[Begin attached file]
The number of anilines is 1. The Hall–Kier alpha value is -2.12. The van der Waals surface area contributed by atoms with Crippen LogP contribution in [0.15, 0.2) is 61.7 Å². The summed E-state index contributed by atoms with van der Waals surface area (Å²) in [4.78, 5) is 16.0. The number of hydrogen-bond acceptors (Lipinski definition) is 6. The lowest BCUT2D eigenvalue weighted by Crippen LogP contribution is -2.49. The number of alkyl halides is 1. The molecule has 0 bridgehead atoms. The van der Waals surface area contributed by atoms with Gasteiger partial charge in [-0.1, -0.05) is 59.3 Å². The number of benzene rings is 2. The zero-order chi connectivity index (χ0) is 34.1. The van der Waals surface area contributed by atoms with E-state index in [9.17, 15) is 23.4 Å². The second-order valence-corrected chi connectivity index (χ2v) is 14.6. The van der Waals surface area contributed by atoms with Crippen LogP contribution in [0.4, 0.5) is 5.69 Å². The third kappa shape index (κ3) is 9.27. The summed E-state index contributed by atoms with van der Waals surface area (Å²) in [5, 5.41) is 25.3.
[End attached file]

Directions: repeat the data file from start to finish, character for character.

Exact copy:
The number of anilines is 1. The Hall–Kier alpha value is -2.12. The van der Waals surface area contributed by atoms with Crippen LogP contribution in [0.15, 0.2) is 61.7 Å². The summed E-state index contributed by atoms with van der Waals surface area (Å²) in [4.78, 5) is 16.0. The number of hydrogen-bond acceptors (Lipinski definition) is 6. The lowest BCUT2D eigenvalue weighted by Crippen LogP contribution is -2.49. The number of alkyl halides is 1. The molecule has 0 bridgehead atoms. The van der Waals surface area contributed by atoms with Gasteiger partial charge in [-0.1, -0.05) is 59.3 Å². The number of benzene rings is 2. The zero-order chi connectivity index (χ0) is 34.1. The van der Waals surface area contributed by atoms with E-state index in [9.17, 15) is 23.4 Å². The second-order valence-corrected chi connectivity index (χ2v) is 14.6. The van der Waals surface area contributed by atoms with Crippen LogP contribution in [0.4, 0.5) is 5.69 Å². The third kappa shape index (κ3) is 9.27. The summed E-state index contributed by atoms with van der Waals surface area (Å²) in [5, 5.41) is 25.3.